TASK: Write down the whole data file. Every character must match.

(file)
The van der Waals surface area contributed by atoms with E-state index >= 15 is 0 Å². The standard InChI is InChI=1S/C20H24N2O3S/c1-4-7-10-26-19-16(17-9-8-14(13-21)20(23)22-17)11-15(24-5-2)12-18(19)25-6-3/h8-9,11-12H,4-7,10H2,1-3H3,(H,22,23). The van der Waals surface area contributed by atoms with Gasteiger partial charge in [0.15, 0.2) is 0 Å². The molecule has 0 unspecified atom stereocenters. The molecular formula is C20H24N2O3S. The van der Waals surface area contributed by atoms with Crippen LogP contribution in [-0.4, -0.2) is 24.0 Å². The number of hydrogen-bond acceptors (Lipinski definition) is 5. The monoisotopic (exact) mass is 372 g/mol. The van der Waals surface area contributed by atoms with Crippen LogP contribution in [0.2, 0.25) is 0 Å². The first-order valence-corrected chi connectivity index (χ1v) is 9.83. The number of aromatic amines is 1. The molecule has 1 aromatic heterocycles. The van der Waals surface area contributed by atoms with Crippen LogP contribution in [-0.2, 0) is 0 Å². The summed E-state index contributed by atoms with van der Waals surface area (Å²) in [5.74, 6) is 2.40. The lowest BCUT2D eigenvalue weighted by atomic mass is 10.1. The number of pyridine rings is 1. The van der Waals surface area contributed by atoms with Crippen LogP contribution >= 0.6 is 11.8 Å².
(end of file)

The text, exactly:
The van der Waals surface area contributed by atoms with E-state index >= 15 is 0 Å². The standard InChI is InChI=1S/C20H24N2O3S/c1-4-7-10-26-19-16(17-9-8-14(13-21)20(23)22-17)11-15(24-5-2)12-18(19)25-6-3/h8-9,11-12H,4-7,10H2,1-3H3,(H,22,23). The van der Waals surface area contributed by atoms with Gasteiger partial charge in [0.15, 0.2) is 0 Å². The molecule has 0 unspecified atom stereocenters. The molecular formula is C20H24N2O3S. The van der Waals surface area contributed by atoms with Crippen LogP contribution in [-0.4, -0.2) is 24.0 Å². The number of hydrogen-bond acceptors (Lipinski definition) is 5. The monoisotopic (exact) mass is 372 g/mol. The van der Waals surface area contributed by atoms with Crippen LogP contribution in [0.2, 0.25) is 0 Å². The first-order valence-corrected chi connectivity index (χ1v) is 9.83. The number of aromatic amines is 1. The molecule has 1 aromatic heterocycles. The van der Waals surface area contributed by atoms with Crippen LogP contribution in [-0.2, 0) is 0 Å². The summed E-state index contributed by atoms with van der Waals surface area (Å²) in [5.74, 6) is 2.40. The lowest BCUT2D eigenvalue weighted by atomic mass is 10.1. The number of pyridine rings is 1. The van der Waals surface area contributed by atoms with Crippen LogP contribution >= 0.6 is 11.8 Å².